We might note, in passing, the absence of high-profile backers for the Rotherham men. In contrast, when Rolf Harris was accused of sexual offences, Bill Oddie asked people to support him because all he did was “cuddle his secretary”. Within hours of him being accused of sexual assault, thousands of Cliff Richard’s fans had taken to Facebook to express their belief in his innocence. Cilla Black has stated publicly that the allegations against Richards are “without foundation” (how can she know this?). And after rubber-stamping his appointment to a Broadmoor governance taskforce in 1988, former Tory Health Minister, Edwina Currie, said of Jimmy Savile, “He is an amazing man and has my full confidence.”
The notion of equivalence comes to mind. Is child rape better or worse when the perpetrator is white? Should we focus on the political allegiance of the perpetrator – considering that Tories, Lib Dems, Labour and Sinn Fein MPs have all been recently implicated in the organised abuse cases (are they, too, a “gang”?) And yes, a quick internet search reveals that even the EDL has members of its own under investigation for child sex allegations. Does distance make the same offence better or worse? Does a Thai child have less right to protection than a British child? Does the amount of time that has passed make a crime more excusable? And if so, how far back must we go? Child prostitution was wide-spread and tacitly accepted in Victorian Britain. More recently, children were allowed to be abused in Glasgow council’s Larchgrove borstal from the 1950s to the 1990s. (Has anyone been brave enough to mention that the perpetrators were mainly white Scottish/English?) The Rotherham abuse itself “continues to this day”.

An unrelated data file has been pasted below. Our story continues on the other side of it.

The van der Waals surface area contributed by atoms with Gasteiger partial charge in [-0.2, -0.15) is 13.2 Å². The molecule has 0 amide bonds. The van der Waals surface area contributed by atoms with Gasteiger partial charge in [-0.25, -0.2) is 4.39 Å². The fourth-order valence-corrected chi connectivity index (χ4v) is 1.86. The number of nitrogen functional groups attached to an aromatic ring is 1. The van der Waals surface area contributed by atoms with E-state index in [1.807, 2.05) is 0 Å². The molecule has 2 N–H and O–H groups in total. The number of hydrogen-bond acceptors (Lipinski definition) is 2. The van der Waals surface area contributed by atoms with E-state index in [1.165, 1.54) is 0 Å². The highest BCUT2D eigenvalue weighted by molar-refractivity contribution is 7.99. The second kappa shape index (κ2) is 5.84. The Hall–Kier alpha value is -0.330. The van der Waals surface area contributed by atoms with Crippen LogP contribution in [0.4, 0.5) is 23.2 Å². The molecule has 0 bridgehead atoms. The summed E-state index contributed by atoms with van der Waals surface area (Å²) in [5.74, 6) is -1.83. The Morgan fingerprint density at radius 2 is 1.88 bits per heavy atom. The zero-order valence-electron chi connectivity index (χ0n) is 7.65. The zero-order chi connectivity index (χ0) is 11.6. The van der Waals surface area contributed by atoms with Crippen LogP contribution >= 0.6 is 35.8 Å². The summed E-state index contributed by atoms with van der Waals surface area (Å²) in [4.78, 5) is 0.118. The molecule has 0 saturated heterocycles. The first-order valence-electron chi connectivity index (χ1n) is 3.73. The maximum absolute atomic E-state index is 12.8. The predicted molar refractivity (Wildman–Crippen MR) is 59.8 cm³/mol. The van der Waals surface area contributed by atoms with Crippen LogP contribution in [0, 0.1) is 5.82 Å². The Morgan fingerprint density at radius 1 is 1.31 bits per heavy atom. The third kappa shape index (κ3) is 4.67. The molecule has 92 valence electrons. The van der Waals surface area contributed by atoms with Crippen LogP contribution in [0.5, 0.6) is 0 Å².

It seems evident that the establishment figures involved in child abuse are in a category of their own. In terms of hypocrisy, it is hard to beat Jimmy Savile, for example, supporting the charity Children In Need. However, it is the power which some individuals wield which makes them particularly dangerous. Paedophile Peter Righton contributed to a government report on child care in 1970, which led to major reforms of 1970s children’s homes. Righton’s “expert” role gave him access to children’s homes across the country, where he is implicated in networking and abuse throughout the 1970s and 1980s.
Sadly, any child can be a victim of abuse. However, it increasingly feels like children with the lowest social status, particularly those in care are open to abuse from all comers. They may be abused by those who are supposed to protect them. They can certainly expect to be disbelieved when they report their abuse. As things stand, they have received little by way of redress or even basic emotional support. Do our most vulnerable children have more or less of a need to be heard, to be listened to by people who actually care? Is their right to justice greater or lesser than the desire of our police and politicians to cover their own backs?